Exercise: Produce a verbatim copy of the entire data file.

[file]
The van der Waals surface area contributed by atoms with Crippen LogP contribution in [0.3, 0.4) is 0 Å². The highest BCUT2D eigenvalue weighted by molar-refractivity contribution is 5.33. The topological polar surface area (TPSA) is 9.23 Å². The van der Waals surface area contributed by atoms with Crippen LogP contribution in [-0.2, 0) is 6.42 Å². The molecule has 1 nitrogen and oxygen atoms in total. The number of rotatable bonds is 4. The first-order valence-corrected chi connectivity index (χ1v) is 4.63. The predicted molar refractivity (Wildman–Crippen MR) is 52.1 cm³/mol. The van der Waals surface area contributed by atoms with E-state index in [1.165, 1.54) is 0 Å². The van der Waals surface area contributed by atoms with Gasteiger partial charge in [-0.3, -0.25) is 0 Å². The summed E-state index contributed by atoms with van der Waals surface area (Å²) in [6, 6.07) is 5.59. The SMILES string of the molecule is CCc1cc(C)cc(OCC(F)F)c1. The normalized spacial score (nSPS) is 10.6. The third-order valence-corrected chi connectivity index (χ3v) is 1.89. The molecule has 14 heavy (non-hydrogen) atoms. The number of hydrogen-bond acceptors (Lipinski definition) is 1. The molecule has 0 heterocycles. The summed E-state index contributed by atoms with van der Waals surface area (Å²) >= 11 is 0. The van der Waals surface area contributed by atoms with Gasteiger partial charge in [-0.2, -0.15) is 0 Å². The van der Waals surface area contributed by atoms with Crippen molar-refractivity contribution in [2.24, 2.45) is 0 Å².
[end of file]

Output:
The van der Waals surface area contributed by atoms with Crippen LogP contribution in [0.3, 0.4) is 0 Å². The highest BCUT2D eigenvalue weighted by molar-refractivity contribution is 5.33. The topological polar surface area (TPSA) is 9.23 Å². The van der Waals surface area contributed by atoms with Crippen LogP contribution in [-0.2, 0) is 6.42 Å². The molecule has 1 nitrogen and oxygen atoms in total. The number of rotatable bonds is 4. The first-order valence-corrected chi connectivity index (χ1v) is 4.63. The predicted molar refractivity (Wildman–Crippen MR) is 52.1 cm³/mol. The van der Waals surface area contributed by atoms with E-state index in [1.165, 1.54) is 0 Å². The van der Waals surface area contributed by atoms with Gasteiger partial charge in [-0.3, -0.25) is 0 Å². The summed E-state index contributed by atoms with van der Waals surface area (Å²) in [6, 6.07) is 5.59. The SMILES string of the molecule is CCc1cc(C)cc(OCC(F)F)c1. The normalized spacial score (nSPS) is 10.6. The third-order valence-corrected chi connectivity index (χ3v) is 1.89. The molecule has 14 heavy (non-hydrogen) atoms. The number of hydrogen-bond acceptors (Lipinski definition) is 1. The molecule has 0 heterocycles. The summed E-state index contributed by atoms with van der Waals surface area (Å²) >= 11 is 0. The van der Waals surface area contributed by atoms with Gasteiger partial charge in [-0.2, -0.15) is 0 Å². The van der Waals surface area contributed by atoms with Crippen molar-refractivity contribution in [2.24, 2.45) is 0 Å².